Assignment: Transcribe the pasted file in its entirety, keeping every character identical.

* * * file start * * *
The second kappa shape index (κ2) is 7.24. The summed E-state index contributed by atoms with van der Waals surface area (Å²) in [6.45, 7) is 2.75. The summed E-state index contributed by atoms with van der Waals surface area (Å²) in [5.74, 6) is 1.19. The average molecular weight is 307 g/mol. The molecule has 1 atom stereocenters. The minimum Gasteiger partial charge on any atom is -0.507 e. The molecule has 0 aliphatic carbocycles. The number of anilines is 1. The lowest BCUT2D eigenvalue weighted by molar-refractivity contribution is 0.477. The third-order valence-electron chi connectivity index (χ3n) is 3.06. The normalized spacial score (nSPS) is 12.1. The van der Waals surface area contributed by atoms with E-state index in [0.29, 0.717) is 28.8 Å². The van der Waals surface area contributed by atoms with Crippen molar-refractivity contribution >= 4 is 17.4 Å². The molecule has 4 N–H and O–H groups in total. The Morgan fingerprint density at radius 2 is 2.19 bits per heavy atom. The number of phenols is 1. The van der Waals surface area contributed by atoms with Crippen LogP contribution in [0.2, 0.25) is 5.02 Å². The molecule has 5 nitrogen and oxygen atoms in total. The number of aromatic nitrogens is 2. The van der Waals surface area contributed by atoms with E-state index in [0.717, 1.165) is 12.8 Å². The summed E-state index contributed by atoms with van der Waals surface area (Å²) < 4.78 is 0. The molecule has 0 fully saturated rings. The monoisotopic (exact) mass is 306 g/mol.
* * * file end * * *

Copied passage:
The second kappa shape index (κ2) is 7.24. The summed E-state index contributed by atoms with van der Waals surface area (Å²) in [6.45, 7) is 2.75. The summed E-state index contributed by atoms with van der Waals surface area (Å²) in [5.74, 6) is 1.19. The average molecular weight is 307 g/mol. The molecule has 1 atom stereocenters. The minimum Gasteiger partial charge on any atom is -0.507 e. The molecule has 0 aliphatic carbocycles. The number of anilines is 1. The lowest BCUT2D eigenvalue weighted by molar-refractivity contribution is 0.477. The third-order valence-electron chi connectivity index (χ3n) is 3.06. The normalized spacial score (nSPS) is 12.1. The van der Waals surface area contributed by atoms with E-state index in [0.29, 0.717) is 28.8 Å². The van der Waals surface area contributed by atoms with Crippen molar-refractivity contribution >= 4 is 17.4 Å². The molecule has 4 N–H and O–H groups in total. The Morgan fingerprint density at radius 2 is 2.19 bits per heavy atom. The number of phenols is 1. The van der Waals surface area contributed by atoms with Crippen LogP contribution in [0.2, 0.25) is 5.02 Å². The molecule has 5 nitrogen and oxygen atoms in total. The number of aromatic nitrogens is 2. The van der Waals surface area contributed by atoms with E-state index in [0.717, 1.165) is 12.8 Å². The summed E-state index contributed by atoms with van der Waals surface area (Å²) < 4.78 is 0. The molecule has 0 fully saturated rings. The monoisotopic (exact) mass is 306 g/mol.